What I Learned in Afghanistan – About the United States

Email Print



I was surprised
on my recent trip to Afghanistan that I learned so much…about
the United States. I was in Afghanistan for two weeks in March of
this year, meeting with a large number of Afghans working in humanitarian
endeavors – the principal of a girls’ school, the director
of a school for street children, the Afghan Human Rights Commission,
a group working on environmental issues. The one thing that all
of these groups that we met with had in common was, they were penniless.
They all survived on rather tenuous donations made by philanthropic
foundations in Europe.

I had read
that the United States had spent $300 billion dollars in Afghanistan
since the invasion and occupation of that country ten years ago,
so I naturally became curious where this tremendous quantity of
money and resources had gone. Many Americans had said to me that
we were in Afghanistan "to help Afghan women," and yet
we were told by the director of the Afghan Human Rights Commission,
and we read in the recent UN report titled "Silence is Violence,"
that the situation for women there was growing more violent and
oppressive each year. So I decide to do some research.

95% of the
$300 billion that the U.S. has spent on its Afghanistan operation
since we invaded the country in 2001 has gone to our military operations
there. Several reports indicate that it costs one million dollars
to keep one American soldier in that country for one year. We will
soon have 100,000 troops in Afghanistan, which will cost a neat
$100 billion a year.

US soldiers
in Afghanistan spend almost all of their time on one of our 300
bases in that country, so there is nothing they can do to help the
Afghan people, whose physical infrastructure has been destroyed
by the "30-year war" there, and who are themselves mostly
jobless in a society in which there is almost no economy and no

Some effort
is made to see that the remaining 5% of the $300 billion spent to
date in Afghanistan does help Afghan society, but there is so much
corruption and general lawlessness that the endeavor is largely
futile. We were told by a female member of the Afghan parliament
of one symbolic incident in which a container of medical equipment
that was purchased in the US with US government funds for a clinic
in Ghawr province, west of Kabul. It was shipped from the US, but
by the time it arrived in Ghawr it was just an empty shell; all
the equipment had been pilfered along the way.

Violence against
women is increasing in Afghanistan at the present time, not decreasing.
The Director of the Afghan Human Rights Commission told us of a
recent case in which a ten-year-old girl was picked up by an Afghan
Army commander in his military vehicle, taken to the nearby base
and raped. He brought her back to her home semiconscious and bleeding,
after conveying to her that if she told what had happened he would
kill her entire family. The human rights commissioner ended the
tale by saying to us that he could tell us "a thousand stories
like this." There has been a rapid rise in the number of self-immolations
– women burning themselves to death – in Afghanistan in
the past three years, to escape the violence that pervades many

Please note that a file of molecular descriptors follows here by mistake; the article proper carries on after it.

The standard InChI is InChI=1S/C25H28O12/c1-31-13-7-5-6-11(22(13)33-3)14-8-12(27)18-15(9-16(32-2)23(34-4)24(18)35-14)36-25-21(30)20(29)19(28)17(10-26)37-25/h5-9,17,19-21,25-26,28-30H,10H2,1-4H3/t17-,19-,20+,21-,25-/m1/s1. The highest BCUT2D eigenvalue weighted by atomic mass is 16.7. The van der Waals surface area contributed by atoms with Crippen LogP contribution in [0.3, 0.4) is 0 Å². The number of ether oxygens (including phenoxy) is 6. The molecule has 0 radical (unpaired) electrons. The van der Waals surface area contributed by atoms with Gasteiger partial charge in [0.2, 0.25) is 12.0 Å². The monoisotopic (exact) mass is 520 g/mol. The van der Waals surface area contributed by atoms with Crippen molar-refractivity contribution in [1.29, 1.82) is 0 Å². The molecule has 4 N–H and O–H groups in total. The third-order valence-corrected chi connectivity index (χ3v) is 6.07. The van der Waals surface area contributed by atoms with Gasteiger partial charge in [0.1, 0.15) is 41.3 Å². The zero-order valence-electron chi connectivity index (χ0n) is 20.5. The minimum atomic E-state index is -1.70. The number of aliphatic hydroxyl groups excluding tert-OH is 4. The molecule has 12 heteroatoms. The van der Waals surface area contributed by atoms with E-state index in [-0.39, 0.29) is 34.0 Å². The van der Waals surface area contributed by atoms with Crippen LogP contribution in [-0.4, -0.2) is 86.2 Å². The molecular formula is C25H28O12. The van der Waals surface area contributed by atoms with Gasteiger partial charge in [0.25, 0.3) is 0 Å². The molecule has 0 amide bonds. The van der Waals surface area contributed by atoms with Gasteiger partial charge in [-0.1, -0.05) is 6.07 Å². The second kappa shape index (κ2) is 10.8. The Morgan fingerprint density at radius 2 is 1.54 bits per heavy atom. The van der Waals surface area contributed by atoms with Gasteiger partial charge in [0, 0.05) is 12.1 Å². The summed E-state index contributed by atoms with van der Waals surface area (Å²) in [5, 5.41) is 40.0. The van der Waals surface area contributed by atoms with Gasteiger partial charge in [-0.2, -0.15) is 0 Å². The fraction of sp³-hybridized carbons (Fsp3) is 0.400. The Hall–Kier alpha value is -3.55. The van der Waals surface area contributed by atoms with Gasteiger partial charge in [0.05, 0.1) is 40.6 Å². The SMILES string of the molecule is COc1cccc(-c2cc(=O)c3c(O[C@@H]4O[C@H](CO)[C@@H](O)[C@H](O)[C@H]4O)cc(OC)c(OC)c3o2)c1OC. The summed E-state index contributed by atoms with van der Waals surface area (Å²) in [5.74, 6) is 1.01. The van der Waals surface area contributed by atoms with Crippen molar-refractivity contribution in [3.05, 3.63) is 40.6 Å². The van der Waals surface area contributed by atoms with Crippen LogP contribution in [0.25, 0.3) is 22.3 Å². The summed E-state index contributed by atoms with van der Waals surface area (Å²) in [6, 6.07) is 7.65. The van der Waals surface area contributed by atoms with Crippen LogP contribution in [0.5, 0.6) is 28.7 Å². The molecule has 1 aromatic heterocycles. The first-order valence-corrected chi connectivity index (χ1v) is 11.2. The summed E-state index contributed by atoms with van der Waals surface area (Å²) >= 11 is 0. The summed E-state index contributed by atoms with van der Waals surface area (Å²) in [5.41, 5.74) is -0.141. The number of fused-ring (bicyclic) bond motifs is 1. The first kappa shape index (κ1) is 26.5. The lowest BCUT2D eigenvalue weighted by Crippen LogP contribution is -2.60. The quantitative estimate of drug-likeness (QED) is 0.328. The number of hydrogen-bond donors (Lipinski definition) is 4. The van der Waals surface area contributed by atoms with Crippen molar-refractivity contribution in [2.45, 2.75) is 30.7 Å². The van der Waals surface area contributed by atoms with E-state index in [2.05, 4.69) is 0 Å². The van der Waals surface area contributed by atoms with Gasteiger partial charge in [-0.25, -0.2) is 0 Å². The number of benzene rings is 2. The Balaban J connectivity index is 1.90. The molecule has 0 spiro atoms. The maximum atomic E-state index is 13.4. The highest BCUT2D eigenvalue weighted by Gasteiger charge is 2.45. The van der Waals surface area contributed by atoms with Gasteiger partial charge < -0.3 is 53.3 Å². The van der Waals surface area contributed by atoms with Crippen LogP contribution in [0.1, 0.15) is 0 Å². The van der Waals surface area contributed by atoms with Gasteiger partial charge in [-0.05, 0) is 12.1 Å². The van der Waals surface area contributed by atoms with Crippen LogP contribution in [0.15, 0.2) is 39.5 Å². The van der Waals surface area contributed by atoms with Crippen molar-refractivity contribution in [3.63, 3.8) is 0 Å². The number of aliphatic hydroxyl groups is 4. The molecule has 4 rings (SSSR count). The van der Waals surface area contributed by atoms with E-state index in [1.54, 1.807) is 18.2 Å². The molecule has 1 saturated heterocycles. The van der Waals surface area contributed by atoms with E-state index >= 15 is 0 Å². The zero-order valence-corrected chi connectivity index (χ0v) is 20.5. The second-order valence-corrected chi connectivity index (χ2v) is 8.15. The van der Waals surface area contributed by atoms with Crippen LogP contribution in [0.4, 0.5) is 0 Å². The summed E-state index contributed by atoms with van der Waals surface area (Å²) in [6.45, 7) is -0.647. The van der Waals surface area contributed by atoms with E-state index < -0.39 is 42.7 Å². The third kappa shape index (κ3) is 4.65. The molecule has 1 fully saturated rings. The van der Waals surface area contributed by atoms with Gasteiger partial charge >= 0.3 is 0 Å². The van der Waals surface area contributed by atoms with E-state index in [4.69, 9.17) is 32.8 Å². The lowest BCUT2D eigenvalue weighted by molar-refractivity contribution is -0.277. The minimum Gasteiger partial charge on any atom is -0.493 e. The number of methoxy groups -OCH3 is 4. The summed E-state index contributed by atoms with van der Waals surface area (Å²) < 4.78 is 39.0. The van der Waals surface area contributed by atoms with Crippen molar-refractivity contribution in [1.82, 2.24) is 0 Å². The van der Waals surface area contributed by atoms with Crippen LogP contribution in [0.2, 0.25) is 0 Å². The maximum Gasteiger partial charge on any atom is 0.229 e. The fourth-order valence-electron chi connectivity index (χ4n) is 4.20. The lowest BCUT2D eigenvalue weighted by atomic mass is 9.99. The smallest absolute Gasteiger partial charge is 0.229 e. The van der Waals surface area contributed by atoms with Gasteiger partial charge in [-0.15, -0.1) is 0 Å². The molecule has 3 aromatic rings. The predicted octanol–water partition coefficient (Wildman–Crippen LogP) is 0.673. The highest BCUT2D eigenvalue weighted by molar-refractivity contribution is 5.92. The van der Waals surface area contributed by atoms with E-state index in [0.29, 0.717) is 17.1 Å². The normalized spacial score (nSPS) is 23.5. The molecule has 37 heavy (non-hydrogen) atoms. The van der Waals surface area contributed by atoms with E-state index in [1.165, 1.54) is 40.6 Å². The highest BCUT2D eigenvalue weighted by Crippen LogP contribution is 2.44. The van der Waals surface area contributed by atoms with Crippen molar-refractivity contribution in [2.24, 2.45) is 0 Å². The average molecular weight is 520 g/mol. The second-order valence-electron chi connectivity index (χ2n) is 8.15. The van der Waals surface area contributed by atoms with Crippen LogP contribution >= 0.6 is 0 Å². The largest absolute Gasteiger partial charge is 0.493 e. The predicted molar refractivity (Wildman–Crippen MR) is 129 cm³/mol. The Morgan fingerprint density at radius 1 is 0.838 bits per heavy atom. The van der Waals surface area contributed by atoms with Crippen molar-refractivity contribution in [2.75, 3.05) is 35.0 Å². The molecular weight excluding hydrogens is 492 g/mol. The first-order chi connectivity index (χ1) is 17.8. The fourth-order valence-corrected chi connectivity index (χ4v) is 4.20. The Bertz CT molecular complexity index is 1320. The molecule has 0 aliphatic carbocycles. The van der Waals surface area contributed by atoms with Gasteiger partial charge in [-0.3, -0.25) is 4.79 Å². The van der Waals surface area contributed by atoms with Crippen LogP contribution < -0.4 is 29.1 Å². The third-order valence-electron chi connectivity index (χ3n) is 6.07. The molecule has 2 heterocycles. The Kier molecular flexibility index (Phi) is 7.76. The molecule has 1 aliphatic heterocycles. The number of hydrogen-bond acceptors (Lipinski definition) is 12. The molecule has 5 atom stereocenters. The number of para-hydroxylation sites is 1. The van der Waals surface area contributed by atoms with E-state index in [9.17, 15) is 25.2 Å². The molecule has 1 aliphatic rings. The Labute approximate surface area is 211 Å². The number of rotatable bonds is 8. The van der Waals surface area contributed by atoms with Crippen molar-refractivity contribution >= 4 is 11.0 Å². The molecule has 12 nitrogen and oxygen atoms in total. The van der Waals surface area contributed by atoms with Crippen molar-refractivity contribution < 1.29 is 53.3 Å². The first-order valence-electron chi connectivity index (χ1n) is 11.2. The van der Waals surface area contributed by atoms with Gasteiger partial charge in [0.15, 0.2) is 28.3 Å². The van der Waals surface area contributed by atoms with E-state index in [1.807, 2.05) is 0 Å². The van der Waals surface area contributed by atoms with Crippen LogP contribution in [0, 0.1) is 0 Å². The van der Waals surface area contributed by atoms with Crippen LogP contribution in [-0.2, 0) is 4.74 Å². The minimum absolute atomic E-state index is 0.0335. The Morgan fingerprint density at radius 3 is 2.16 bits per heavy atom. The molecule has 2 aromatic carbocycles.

women’s lives – under the nine-year US occupation.

Armed conflict
and insecurity, along with criminality and lawlessness, are on the
rise in Afghanistan. In this respect, the country mirrors experience
elsewhere which indicates a near universal co-relation between heightened
conflict, insecurity, and violence against women.

Once one understands
that the US military presence in Afghanistan is not actually helping
the Afghan people, the question of the effectiveness or goodwill
of other major US military interventions in recent history arises.
In Vietnam, for example, the country had been a colony of France
for the 80 years prior to WW II, at which point the Japanese invaded
and took over. When the Japanese surrendered, the Vietnamese declared
their independence, on September 2, 1945. In their preamble they
directly quoted the US Declaration of Independence ("All men
are created equal. They are endowed by their Creator with certain
inalienable rights; among these are Life, Liberty, and the pursuit
of Happiness….").

The United
States responded first by supporting the French in their efforts
to recapture their lost colony, and when that failed, the US dropped
10 million tons of bombs on Vietnam – more than were dropped
in all of World War II – sprayed 29 million gallons of the
carcinogenic defoliant Agent Orange on the country, and dropped
400,000 tons of napalm, killing a total 3.4 million people. This
is an appreciable level of savagery, and it would be reasonable
to ask why the United States responded in this way to the Vietnamese
simply declaring their inalienable rights.

There was a
sideshow to the Vietnam war, and that is that the United States
conducted massive bombing campaigns against Vietnam’s two western
neighbors, Laos and Cambodia. From 1964 to 1973, the US dropped
more than two million tons of ordnance over Laos in an operation
consisting of 580,000 bombing missions – equal to a planeload
of bombs every eight minutes, 24 hours a day, for nine years. This
unprecedented, secret bombing campaign was conducted without authorization
from the US Congress and without the knowledge of the American people.

The ten-year
bombing exercise killed an estimated 1 million Laotians. Despite
questions surrounding the legality of the bombings and the large
toll of innocent lives that were taken, the US Undersecretary of
State for Political Affairs at the time, Alexis Johnson, stated,
"The Laos operation is something of which we can be proud as
Americans. It has involved virtually no American casualties. What
we are getting for our money there . . . is, I think, to use the
old phrase, very cost effective."

One Laotian
female refugee recalled the years of bombing in this way: "Our
lives became like those of animals desperately trying to escape
their hunters . . . Human beings, whose parents brought them into
the world and carefully raised them with overflowing love despite
so many difficulties, these human beings would die from a single
blast as explosions burst, lying still without moving again at all.
And who then thinks of the blood, flesh, sweat and strength of their
parents, and who will have charity and pity for them? In reality,
whatever happens, it is only the innocent who suffer."

In Cambodia,
the United States was concerned that the North Vietnamese might
have established a military base in the country. In response, The
US dropped three million tons of ordnance in 230,000 sorties on